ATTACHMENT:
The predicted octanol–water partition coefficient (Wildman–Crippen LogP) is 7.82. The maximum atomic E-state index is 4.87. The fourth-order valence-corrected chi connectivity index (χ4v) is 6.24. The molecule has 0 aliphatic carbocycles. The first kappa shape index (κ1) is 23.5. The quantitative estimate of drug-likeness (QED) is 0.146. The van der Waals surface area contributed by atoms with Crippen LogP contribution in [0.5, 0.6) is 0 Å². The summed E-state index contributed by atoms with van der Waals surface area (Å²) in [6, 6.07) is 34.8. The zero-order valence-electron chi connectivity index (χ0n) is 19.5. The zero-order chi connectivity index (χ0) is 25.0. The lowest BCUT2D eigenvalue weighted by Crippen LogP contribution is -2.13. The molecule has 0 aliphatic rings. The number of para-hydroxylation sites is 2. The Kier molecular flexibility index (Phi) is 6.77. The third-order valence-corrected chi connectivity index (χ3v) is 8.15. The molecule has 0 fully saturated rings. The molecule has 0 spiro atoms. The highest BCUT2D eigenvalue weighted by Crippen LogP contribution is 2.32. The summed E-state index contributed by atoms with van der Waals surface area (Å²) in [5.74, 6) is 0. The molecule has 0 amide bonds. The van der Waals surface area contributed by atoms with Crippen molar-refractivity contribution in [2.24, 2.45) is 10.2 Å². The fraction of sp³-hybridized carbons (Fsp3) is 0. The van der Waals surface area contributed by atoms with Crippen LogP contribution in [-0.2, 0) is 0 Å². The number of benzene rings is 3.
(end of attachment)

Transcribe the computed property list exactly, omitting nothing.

The predicted octanol–water partition coefficient (Wildman–Crippen LogP) is 7.82. The maximum atomic E-state index is 4.87. The fourth-order valence-corrected chi connectivity index (χ4v) is 6.24. The molecule has 0 aliphatic carbocycles. The first kappa shape index (κ1) is 23.5. The quantitative estimate of drug-likeness (QED) is 0.146. The van der Waals surface area contributed by atoms with Crippen LogP contribution in [0.5, 0.6) is 0 Å². The summed E-state index contributed by atoms with van der Waals surface area (Å²) in [6, 6.07) is 34.8. The zero-order valence-electron chi connectivity index (χ0n) is 19.5. The zero-order chi connectivity index (χ0) is 25.0. The lowest BCUT2D eigenvalue weighted by Crippen LogP contribution is -2.13. The molecule has 0 aliphatic rings. The number of para-hydroxylation sites is 2. The Kier molecular flexibility index (Phi) is 6.77. The third-order valence-corrected chi connectivity index (χ3v) is 8.15. The molecule has 0 fully saturated rings. The molecule has 0 spiro atoms. The highest BCUT2D eigenvalue weighted by Crippen LogP contribution is 2.32. The summed E-state index contributed by atoms with van der Waals surface area (Å²) in [5.74, 6) is 0. The molecule has 0 amide bonds. The van der Waals surface area contributed by atoms with Crippen molar-refractivity contribution in [2.24, 2.45) is 10.2 Å². The fraction of sp³-hybridized carbons (Fsp3) is 0. The van der Waals surface area contributed by atoms with Crippen LogP contribution in [-0.2, 0) is 0 Å². The number of benzene rings is 3.